Retroverted uterus

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Retroverted uterus
Other namesTipped uterus
Retroverted uterus in pregnancy.png
A transvaginal ultrasound showing a retroverted uterus during pregnancy. The cervix lies posteriorly to the urinary bladder, and the uterus normally extends superiorly from it, but the direction of the body of the fetus reveals that the uterus extends backwards.
TreatmentExercise. Vaginal pessary. Manual repositioning. Surgery.

A retroverted uterus (tilted uterus, tipped uterus) is a uterus that is oriented posteriorly, towards the back of the body. This is in contrast to the typical uterus, which is oriented forward (slightly "anteverted") toward the bladder, with the anterior part slightly concave. Depending on the source, one in three to five uteruses are retroverted, or oriented backwards towards the spine.

Related terms[edit]

The following table distinguishes among some of the terms used for the position of the uterus:

A retroverted uterus should be distinguished from the following:

Distinction More common Less common
Position overall "anteverted": oriented forward "retroverted": oriented backwards
Position of fundus "anteflexed": the fundus (deepest part of uterus) is pointing forward relative to the cervix. Anterior aspect of uterus is concave. "retroflexed": the fundus is pointing backwards. Anterior aspect of uterus is convex.

Additional terms include:

  • retrocessed uterus: both the superior and inferior ends of the uterus are pushed posteriorly
  • severely anteflexed uterus: a pronounced forward bend in an anteflexed uterus
  • vertical uterus: the fundus (top of the uterus) is straight up


In most cases, a retroverted uterus is a normal variation present from birth. There are other factors, however, that can cause the uterus to become retroverted.[1] Pelvic surgery, pelvic adhesions, endometriosis, fibroids, pelvic inflammatory disease, or the labor of childbirth can change the position of the uterus to retroverted.[2]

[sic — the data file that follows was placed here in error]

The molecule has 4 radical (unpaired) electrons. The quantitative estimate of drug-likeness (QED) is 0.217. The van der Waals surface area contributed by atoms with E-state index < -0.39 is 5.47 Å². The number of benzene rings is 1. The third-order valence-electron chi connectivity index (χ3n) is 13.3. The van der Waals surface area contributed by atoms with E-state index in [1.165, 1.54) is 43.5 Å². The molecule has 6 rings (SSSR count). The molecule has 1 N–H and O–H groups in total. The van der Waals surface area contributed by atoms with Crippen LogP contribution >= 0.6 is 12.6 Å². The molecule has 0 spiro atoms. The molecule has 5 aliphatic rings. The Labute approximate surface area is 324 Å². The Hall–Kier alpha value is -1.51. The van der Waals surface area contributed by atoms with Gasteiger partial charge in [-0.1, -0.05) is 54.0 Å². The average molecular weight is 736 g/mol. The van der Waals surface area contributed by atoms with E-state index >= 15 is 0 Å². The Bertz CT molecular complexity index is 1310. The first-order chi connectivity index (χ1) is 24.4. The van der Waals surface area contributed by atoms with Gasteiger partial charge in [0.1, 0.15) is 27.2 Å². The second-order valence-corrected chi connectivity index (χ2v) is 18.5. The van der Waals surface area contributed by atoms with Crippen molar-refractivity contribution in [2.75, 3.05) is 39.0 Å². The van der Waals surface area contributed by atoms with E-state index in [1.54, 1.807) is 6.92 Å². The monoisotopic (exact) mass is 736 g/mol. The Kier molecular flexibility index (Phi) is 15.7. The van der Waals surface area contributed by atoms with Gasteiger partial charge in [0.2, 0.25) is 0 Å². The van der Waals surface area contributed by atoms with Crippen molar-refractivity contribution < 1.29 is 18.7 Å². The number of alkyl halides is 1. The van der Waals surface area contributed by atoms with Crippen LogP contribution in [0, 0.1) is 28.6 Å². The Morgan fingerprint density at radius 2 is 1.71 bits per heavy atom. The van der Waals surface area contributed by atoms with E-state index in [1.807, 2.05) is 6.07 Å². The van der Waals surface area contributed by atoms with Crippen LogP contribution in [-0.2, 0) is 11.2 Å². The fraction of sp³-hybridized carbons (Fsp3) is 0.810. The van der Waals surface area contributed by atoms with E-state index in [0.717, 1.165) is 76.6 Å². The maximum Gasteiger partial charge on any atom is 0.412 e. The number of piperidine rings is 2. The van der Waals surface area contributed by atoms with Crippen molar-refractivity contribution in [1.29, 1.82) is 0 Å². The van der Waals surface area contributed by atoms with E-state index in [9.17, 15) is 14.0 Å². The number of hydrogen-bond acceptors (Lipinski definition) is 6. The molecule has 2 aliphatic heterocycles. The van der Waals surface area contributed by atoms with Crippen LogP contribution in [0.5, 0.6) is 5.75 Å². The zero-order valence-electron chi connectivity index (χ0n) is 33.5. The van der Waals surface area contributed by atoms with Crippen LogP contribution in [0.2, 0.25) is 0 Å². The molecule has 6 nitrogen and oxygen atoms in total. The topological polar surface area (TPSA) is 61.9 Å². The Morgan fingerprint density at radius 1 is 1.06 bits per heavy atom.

A retroverted uterus is usually noted during a routine pelvic examination or with an internal ultrasound.[3]

It usually does not pose any medical problems, though it can be associated with dyspareunia (pain during sexual intercourse) and dysmenorrhea (pain during menstruation).[4]

Fertility and pregnancy[edit]

Rarely, a retroverted uterus is due to a disease such as endometriosis, an infection or prior surgery. Those conditions, but not the position of the uterus itself, can reduce fertility in some cases. [5] A tipped uterus will usually move to the middle of the pelvis during the 10th to 12th week of pregnancy. Rarely (1 in 3,000 to 8,000 pregnancies), a retroverted uterus will cause painful and difficult urination and can cause severe urinary retention. Treatment for this condition (called "incarcerated uterus") includes manual anteversion of the uterus, and usually requires intermittent or continuous catheter drainage of the bladder until the problem is rectified or spontaneously resolves by the natural enlargement of the uterus, which brings it out of the tipped position.[6] In addition to manual anteversion and bladder drainage, treatment of urinary retention due to a retroverted uterus can require the use of a pessary, or even surgery. If a uterus does not reposition, it may be labeled persistent.


Treatment options are rarely needed, and include exercises, a pessary, manual repositioning, and surgery.


  1. ^ "Retroverted Uterus" Women's Health, 2009, Web. 5 Mar. 2010. <>
  2. ^ "What is a Tilted Uterus" International Society for Sexual Medicine, 9 May. 2021.<>
  3. ^ "Retroversion of the uterus Information | Mount Sinai - New York".
  4. ^ "What is a tilted uterus how might it affect a woman sexually? - ISSM".
  5. ^ "Tilted uterus: Can it lead to infertility? - Mayo Clinic". Mayo Clinic.
  6. ^ Anatomic and Functional Changes of the Lower Urinary Tract During Pregnancy. Urologic Clinics of North America - Volume 34, Issue 1 (February 2007)

External links[edit]